San Diego: Where the Hip and the Homeless Live in Harmony

Where the Hip and Homeless Live in Harmony Lacking confidence in Wall Street’s ability to right itself or the government’s willingness to crack the whip, two years ago I took a fair amount of our dwindling savings out of underperforming stock funds and bought a little 1920s bungalow in San Diego.

SanDiego editors
Published January 13, 2012 2:47 PM
6 min read

0:00

SanDiego editors

Where the Hip and Homeless Live in Harmony

Lacking confidence in Wall Street’s ability to right itself or the government’s willingness to crack the whip, two years ago I took a fair amount of our dwindling savings out of underperforming stock funds and bought a little 1920s bungalow in San Diego.

 

Lacking confidence in Wall Street’s ability to right itself or the government’s willingness to crack the whip, two years ago I took a fair amount of our dwindling savings out of underperforming stock funds and bought a little 1920s bungalow in San Diego.

 

sd1Naturally, the real estate market plummeted within days of the purchase, but I have faith that San Diego’s unwaveringly fine weather will continue to attract migrants from the Northeast and Midwest who’d rather be close to a filled-in wetland like Mission Bay than a cold mountain. Not to mention the fact that the roads are in pretty drivable shape in San Diego, all the overhead wires are in the process of being moved underground, and developers haven’t entirely ruined the cityscape yet.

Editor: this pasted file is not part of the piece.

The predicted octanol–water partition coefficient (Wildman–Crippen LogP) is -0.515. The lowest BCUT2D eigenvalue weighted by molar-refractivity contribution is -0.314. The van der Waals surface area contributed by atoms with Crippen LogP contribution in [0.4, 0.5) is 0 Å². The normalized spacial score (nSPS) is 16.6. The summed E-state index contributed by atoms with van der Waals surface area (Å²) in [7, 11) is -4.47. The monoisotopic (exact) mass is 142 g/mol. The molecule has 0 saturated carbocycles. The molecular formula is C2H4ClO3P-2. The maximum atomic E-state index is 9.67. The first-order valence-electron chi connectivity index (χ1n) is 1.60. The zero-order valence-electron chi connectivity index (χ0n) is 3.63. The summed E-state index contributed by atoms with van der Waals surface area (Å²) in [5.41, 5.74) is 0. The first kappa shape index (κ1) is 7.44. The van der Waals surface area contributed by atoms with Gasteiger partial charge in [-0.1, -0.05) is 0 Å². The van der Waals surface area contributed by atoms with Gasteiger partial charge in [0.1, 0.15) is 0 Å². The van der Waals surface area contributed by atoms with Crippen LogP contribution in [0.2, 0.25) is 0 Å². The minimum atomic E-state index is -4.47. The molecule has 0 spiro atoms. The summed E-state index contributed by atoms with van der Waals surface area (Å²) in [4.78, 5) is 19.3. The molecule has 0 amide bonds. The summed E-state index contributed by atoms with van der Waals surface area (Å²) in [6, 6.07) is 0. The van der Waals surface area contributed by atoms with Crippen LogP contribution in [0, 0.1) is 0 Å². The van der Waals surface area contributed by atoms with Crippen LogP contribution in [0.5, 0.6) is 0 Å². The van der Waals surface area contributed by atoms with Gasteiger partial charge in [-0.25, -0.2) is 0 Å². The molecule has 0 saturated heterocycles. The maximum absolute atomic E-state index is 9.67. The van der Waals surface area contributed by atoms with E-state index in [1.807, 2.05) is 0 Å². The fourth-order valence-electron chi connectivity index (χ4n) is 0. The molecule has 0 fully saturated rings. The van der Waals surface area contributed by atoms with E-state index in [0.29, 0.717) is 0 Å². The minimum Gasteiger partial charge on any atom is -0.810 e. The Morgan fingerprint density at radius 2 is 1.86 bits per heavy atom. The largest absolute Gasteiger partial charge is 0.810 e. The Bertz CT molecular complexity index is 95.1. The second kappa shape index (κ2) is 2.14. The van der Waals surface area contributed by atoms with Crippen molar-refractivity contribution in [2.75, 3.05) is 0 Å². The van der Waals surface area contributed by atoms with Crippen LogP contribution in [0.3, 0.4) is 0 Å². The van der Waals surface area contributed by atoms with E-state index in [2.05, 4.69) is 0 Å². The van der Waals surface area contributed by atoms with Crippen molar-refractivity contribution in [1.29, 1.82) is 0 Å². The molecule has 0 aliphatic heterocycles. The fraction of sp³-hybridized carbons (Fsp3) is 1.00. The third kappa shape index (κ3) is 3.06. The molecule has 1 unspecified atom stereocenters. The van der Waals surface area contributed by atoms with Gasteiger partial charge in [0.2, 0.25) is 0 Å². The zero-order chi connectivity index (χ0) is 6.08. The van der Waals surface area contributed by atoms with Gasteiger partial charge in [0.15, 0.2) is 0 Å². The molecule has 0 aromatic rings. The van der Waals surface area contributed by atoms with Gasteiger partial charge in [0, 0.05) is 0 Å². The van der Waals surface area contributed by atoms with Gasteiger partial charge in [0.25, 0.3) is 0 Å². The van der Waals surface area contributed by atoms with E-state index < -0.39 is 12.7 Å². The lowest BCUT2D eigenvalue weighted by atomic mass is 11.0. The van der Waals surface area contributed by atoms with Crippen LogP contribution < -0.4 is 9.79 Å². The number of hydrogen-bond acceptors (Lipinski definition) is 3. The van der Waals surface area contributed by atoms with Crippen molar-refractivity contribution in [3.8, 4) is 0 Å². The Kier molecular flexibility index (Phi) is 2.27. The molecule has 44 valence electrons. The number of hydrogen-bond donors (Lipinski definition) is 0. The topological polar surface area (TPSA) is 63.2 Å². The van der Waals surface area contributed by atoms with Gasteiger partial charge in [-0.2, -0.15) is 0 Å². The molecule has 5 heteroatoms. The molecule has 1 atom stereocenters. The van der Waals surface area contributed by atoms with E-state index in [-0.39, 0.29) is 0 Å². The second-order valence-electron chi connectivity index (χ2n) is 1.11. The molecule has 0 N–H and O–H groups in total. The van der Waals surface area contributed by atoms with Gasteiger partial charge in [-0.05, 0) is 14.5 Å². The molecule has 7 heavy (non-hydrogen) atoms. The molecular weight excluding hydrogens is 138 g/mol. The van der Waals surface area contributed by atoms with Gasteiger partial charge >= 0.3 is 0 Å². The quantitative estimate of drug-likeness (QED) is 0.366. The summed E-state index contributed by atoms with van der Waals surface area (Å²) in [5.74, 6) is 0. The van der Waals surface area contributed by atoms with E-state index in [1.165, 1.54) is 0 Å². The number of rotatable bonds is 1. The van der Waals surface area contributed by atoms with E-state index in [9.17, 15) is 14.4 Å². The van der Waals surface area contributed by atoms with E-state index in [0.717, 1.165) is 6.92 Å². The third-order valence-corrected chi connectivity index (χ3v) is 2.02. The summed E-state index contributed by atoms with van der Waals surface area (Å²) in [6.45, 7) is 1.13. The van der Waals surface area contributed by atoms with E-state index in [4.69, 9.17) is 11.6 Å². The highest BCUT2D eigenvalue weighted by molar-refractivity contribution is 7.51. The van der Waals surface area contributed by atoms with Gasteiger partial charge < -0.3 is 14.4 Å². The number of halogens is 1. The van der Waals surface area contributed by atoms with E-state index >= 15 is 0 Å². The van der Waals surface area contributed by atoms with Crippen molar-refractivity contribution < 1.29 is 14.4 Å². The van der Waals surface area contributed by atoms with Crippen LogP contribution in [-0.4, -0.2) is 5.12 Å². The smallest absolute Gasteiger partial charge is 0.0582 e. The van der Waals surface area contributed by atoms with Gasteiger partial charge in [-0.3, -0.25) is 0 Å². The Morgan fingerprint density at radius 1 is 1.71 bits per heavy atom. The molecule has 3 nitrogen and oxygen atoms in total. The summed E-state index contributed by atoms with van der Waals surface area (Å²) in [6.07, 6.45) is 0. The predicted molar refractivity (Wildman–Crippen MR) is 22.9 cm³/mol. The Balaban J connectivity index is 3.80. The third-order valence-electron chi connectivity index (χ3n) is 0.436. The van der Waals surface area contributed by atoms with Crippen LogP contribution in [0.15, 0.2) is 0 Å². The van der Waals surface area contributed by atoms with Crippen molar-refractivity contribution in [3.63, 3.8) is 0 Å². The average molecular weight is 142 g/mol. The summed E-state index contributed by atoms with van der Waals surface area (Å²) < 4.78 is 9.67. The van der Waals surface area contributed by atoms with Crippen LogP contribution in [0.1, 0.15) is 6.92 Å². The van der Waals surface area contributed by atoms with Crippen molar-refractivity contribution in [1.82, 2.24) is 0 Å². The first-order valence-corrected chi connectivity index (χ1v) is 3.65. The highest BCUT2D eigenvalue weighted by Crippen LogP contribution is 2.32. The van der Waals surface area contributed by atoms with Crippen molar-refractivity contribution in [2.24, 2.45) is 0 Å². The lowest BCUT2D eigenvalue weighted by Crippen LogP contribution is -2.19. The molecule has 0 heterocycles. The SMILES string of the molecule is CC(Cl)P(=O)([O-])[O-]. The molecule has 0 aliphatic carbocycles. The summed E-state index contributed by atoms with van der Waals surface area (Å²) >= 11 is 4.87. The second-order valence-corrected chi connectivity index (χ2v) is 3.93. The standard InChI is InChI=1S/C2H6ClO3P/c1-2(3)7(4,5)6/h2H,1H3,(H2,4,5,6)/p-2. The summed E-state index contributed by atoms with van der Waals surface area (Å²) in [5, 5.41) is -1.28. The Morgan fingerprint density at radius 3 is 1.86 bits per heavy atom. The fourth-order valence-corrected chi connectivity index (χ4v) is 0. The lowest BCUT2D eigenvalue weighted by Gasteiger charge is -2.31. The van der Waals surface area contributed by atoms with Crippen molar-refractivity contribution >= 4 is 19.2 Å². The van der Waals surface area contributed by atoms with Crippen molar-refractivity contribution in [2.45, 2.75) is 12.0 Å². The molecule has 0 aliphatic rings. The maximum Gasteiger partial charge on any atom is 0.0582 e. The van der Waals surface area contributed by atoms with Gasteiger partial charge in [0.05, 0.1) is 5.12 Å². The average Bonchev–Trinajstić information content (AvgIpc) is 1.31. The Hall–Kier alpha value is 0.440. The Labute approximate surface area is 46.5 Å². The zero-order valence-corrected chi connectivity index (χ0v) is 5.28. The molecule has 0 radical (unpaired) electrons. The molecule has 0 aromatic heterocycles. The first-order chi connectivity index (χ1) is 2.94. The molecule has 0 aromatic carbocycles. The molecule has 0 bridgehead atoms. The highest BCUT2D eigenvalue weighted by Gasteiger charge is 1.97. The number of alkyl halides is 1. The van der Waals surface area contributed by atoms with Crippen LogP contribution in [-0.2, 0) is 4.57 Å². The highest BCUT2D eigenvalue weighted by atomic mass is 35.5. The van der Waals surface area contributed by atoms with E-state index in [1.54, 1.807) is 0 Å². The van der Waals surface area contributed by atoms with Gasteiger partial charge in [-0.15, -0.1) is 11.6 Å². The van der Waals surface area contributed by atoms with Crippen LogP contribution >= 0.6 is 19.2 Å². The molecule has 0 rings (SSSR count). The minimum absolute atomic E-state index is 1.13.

As for our house, it’s unlikely to stop passersby in their tracks, which, as I noted to my increasingly alarmed spouse, should keep the burglars at bay.  And if they managed to break in, the floor plan is so illogical they wouldn’t know where to look first.

 

The renovation wasn’t going to be as bad as many we’ve gone through — and there have been many — because this was a distance-renovating project and too small to fail.  For no reason other than he brought his rescue dog with him to the first interview, we hired a contractor we knew little about.

 

sd2After over a year of construction and no completion date in sight, we read our contractor the riot act. After he made his own tile selections after the ones we ordered hadn’t arrived, I got a little testy. This tiny house on an even tinier lot isn’t my dream house or the house we’re going to be carried out of, but I believe in using good-quality materials and not things that fall off a truck or another job. I had increasing difficulty communicating my design vision to the contractor.